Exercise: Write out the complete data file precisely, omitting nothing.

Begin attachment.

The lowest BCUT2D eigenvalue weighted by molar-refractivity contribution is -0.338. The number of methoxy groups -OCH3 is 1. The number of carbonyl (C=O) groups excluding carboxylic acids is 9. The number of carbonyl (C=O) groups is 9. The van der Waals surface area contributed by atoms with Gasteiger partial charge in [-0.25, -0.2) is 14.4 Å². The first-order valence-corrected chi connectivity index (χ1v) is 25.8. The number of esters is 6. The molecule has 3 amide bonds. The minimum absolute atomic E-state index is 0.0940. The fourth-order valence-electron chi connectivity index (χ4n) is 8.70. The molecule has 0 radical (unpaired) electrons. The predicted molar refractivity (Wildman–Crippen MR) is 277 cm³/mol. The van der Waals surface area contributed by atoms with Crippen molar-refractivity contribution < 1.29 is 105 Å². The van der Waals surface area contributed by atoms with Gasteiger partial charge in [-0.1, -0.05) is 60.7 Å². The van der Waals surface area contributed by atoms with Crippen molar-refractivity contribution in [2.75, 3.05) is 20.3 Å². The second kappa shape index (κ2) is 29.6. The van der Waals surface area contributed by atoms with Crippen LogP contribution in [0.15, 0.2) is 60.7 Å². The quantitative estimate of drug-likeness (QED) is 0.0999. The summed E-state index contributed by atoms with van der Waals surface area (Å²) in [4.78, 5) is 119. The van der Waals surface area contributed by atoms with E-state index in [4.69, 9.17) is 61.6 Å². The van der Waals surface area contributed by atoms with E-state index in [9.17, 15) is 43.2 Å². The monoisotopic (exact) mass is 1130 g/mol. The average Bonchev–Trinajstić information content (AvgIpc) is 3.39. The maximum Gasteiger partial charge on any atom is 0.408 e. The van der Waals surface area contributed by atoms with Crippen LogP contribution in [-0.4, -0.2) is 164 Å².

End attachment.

The lowest BCUT2D eigenvalue weighted by molar-refractivity contribution is -0.338. The number of methoxy groups -OCH3 is 1. The number of carbonyl (C=O) groups excluding carboxylic acids is 9. The number of carbonyl (C=O) groups is 9. The van der Waals surface area contributed by atoms with Gasteiger partial charge in [-0.25, -0.2) is 14.4 Å². The first-order valence-corrected chi connectivity index (χ1v) is 25.8. The number of esters is 6. The molecule has 3 amide bonds. The minimum absolute atomic E-state index is 0.0940. The fourth-order valence-electron chi connectivity index (χ4n) is 8.70. The molecule has 0 radical (unpaired) electrons. The predicted molar refractivity (Wildman–Crippen MR) is 277 cm³/mol. The van der Waals surface area contributed by atoms with Crippen molar-refractivity contribution < 1.29 is 105 Å². The van der Waals surface area contributed by atoms with Gasteiger partial charge in [-0.1, -0.05) is 60.7 Å². The van der Waals surface area contributed by atoms with Crippen molar-refractivity contribution in [2.75, 3.05) is 20.3 Å². The second kappa shape index (κ2) is 29.6. The van der Waals surface area contributed by atoms with Crippen LogP contribution in [0.15, 0.2) is 60.7 Å². The quantitative estimate of drug-likeness (QED) is 0.0999. The summed E-state index contributed by atoms with van der Waals surface area (Å²) in [4.78, 5) is 119. The van der Waals surface area contributed by atoms with E-state index in [4.69, 9.17) is 61.6 Å². The van der Waals surface area contributed by atoms with E-state index in [9.17, 15) is 43.2 Å². The monoisotopic (exact) mass is 1130 g/mol. The average Bonchev–Trinajstić information content (AvgIpc) is 3.39. The maximum Gasteiger partial charge on any atom is 0.408 e. The van der Waals surface area contributed by atoms with Crippen LogP contribution in [-0.4, -0.2) is 164 Å².